The lack of oversight and supervision, particularly where the Privacy Shield system relies on self-certification, was another serious concern of WP29.  Potential solutions to this problem could include routine monitoring to detect false claims of participation in the Privacy Shield and the use of compliance questionnaires with companies who have self-certified.

Related to this concern was the question of whether companies processed data transferred under the Privacy Shield through automated decision making systems.  Although the information gathered during the joint review indicated that this was not the case and that specific rules exist under US Law in certain fields, the feedback from companies was very general and WP29 recommended that specific rules be introduced around automated decision making and profiling.

Access by Public Authorities

The second part of WP29’s opinion on the first joint review focused on the steps that had been taken by the US government to date to increase transparency around the use of surveillance powers, which is naturally a worrying topic for EU citizens. 

Of particular concern to WP29 was the collection of and access to personal data for national security purposes under two pieces of legislation; section 702 of the Foreign Intelligence Surveillance Act of 1978 and Executive Order 12333.  WP29 called for further evidence of legally binding commitments that the collection of data is not indiscriminate and that access us not on a generalised basis.  The EU regulator also recommended that precise targeting should be used to determine whether an individual or group should be a target of surveillance.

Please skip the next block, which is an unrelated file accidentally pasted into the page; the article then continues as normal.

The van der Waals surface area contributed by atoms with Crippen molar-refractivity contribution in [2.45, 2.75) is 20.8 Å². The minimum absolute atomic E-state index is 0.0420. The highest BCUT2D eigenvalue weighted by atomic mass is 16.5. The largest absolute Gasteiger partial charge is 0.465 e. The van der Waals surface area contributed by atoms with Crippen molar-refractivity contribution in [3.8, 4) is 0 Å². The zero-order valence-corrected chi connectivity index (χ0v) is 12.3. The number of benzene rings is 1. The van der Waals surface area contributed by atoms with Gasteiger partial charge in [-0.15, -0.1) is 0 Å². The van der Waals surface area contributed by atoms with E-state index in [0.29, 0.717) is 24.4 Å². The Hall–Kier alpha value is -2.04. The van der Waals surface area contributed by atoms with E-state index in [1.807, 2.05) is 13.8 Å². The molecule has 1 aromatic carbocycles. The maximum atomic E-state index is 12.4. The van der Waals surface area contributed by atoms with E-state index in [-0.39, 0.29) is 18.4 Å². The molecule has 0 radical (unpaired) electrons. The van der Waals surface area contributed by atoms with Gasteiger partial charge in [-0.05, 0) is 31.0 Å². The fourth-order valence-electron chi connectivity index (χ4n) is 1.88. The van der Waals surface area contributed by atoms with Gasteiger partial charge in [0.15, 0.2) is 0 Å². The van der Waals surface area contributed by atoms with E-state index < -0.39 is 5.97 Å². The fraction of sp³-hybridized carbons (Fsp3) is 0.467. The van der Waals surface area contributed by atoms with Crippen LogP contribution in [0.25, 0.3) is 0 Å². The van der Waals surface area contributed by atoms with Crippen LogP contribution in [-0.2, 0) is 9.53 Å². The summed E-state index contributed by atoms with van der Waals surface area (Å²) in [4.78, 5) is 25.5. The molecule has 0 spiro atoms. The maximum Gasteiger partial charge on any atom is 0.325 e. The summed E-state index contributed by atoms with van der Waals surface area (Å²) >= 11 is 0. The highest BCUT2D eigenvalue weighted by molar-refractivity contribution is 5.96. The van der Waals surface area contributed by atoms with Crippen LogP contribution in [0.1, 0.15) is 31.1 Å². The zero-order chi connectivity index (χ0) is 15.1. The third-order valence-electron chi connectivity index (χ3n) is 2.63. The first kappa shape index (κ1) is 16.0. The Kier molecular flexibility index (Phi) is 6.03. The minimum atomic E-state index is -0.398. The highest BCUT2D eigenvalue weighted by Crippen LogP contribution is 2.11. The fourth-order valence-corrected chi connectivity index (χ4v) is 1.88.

WP29 noted that there are a host of vacancies on the Privacy and Civil Liberties Oversight Board (the “PCLOB”), which is the independent agency tasked with reviewing and analysing actions taken by the executive branch to tackle terrorism.  At present, Elisebeth Collins is the only current member of the PCLOB, with the other four positions lying vacant.  These vacancies should be filled immediately to ensure effective control and monitoring of the Privacy Shield.  A permanent Privacy Shield Ombudsperson should also be appointed as soon as possible and their exact powers clarified.

WP29 underlined the seriousness of its concerns around access to data for law enforcement purposes and the remedies available to EU individuals in these circumstances.


WP29 concluded by calling for discussions to be restarted and an action plan to be set up immediately to address all of these concerns.  In the event that the concerns are not addressed by 25 May 2018 (in the case of “prioritised concerns”) or the date of the second joint review (in the case of the remaining concerns) the members of WP29 have stated that they will take “appropriate action”, up to and including bringing the Privacy Shield adequacy decision to national courts for them to make a reference for Preliminary Ruling to the CJEU.